The temperature has dipped eleven degrees in twenty-four hours, [ but nothing to the degree of shock that Grace experienced earlier this week!]bringing a sense of restored calm, although we are still five or six degrees warmer than the normal March temperatures for this time of year! I donned my spring windbreaker to go out and do some digging and snooping in the garden this morning. What was I digging you ask?
Yes, you can even see the handle of the shovel! If you look closely enough at the branches, you should be able to indentify this, the newest tree in the garden’s repertoire. A few hints before I reveal it: Definitely one that is a Springtime showstopper with its wonderful clusters of pink flowers! And sumptuous heart shaped foliage that follows said flowers.
Why yes, its Cercis canadensis, also known as the ‘Redbud.’ A super gardening friend of mine had what he described as ‘seedlings’ that were threatening to overpower his parent’s property and kindly offered me two. I was shocked to discover that to him a seedling was over 2m in height with a well branched crown! There are masses of its signature flowers, as well as evidence of it stunning foliage. I will be pampering this baby for a time to come as here in Zone 5, they are not reliably hardy without a degree of protection. It amazes me that the distance between here and Guelph [fifteen kilometers] can make all the difference in the world where Cercis is concerned!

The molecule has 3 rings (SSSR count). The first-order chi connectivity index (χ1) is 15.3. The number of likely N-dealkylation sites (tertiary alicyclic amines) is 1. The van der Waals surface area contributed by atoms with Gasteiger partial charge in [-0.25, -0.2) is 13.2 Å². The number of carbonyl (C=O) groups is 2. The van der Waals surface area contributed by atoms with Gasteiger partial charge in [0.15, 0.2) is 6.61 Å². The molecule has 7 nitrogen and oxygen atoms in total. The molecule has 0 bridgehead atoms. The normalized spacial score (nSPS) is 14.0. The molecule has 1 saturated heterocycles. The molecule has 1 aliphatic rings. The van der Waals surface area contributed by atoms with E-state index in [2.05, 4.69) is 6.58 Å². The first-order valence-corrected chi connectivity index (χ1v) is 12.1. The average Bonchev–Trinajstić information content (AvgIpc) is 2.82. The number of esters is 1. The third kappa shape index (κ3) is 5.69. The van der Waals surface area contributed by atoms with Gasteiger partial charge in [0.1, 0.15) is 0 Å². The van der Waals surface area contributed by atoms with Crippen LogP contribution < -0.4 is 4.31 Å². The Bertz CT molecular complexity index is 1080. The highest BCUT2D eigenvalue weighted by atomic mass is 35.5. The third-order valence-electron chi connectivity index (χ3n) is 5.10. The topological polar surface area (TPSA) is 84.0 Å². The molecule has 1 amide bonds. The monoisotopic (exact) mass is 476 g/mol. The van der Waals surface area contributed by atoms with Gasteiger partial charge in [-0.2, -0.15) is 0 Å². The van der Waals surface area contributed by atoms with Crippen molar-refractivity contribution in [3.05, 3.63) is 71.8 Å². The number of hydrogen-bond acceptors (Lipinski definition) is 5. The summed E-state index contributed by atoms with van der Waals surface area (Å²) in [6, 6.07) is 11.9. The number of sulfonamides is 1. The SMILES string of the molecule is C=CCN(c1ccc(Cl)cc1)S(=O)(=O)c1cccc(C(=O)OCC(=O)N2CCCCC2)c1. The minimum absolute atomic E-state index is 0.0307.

I have a thing for plants that are not easy to photograph! Larix decidua ‘Horstmann’s Recurva’ is budding out in its signature green shell shaped pinnate foliage that is often mistaken for needles. A new addition last year, I was concerned that it might not have gotten enough moisture, but it seems to have overwintered just fine! I was thinking that I would espalier it against the side of the house in order to show off its magnificently contorted habit more effectively, but Shawn said if it were him, he’d simply stake it and let it weep and twist to it’s heart content. Methinks he has a point, besides, the side of the garage is brick which would cause me undue stress in deducing how I would secure its branches against it!
Every Spring, I wait in anticipation for the swollen buds of my Corylopsis spicata burst open and reveal the delightful racemes of flowers seen above and in the header photo of this posting. While others are equally smitten with Hamamelis, also known as ‘witch hazels’ I wouldn’t be without my twisted and contorted ‘Cory’ number two!
Esteemed plantsman Michael Dirr, in his ‘Encyclopedia of Trees and Shrubs, comments that, ‘… in my April forays through the Arnold Arboretum, I found that spike winter-hazel appeared to be the best behaved and most floriferous of thw winter-hazels.’ The pendulous racemes of chartreuse-whipped buttery yellow flowers cover the bare branches, and seem to shift with every breeze that passes by! Sumptuous rich vinous purple new foliage emerges, and as it ages takes on a blue-green hue. This lovely shrub becomes a mass of crooked, flexible branches at maturity, with a height and spread of 2m in each direction. As with most members of the genus, it performs best in acidic soil in a partially shaded protected site away from the harsh winter winds!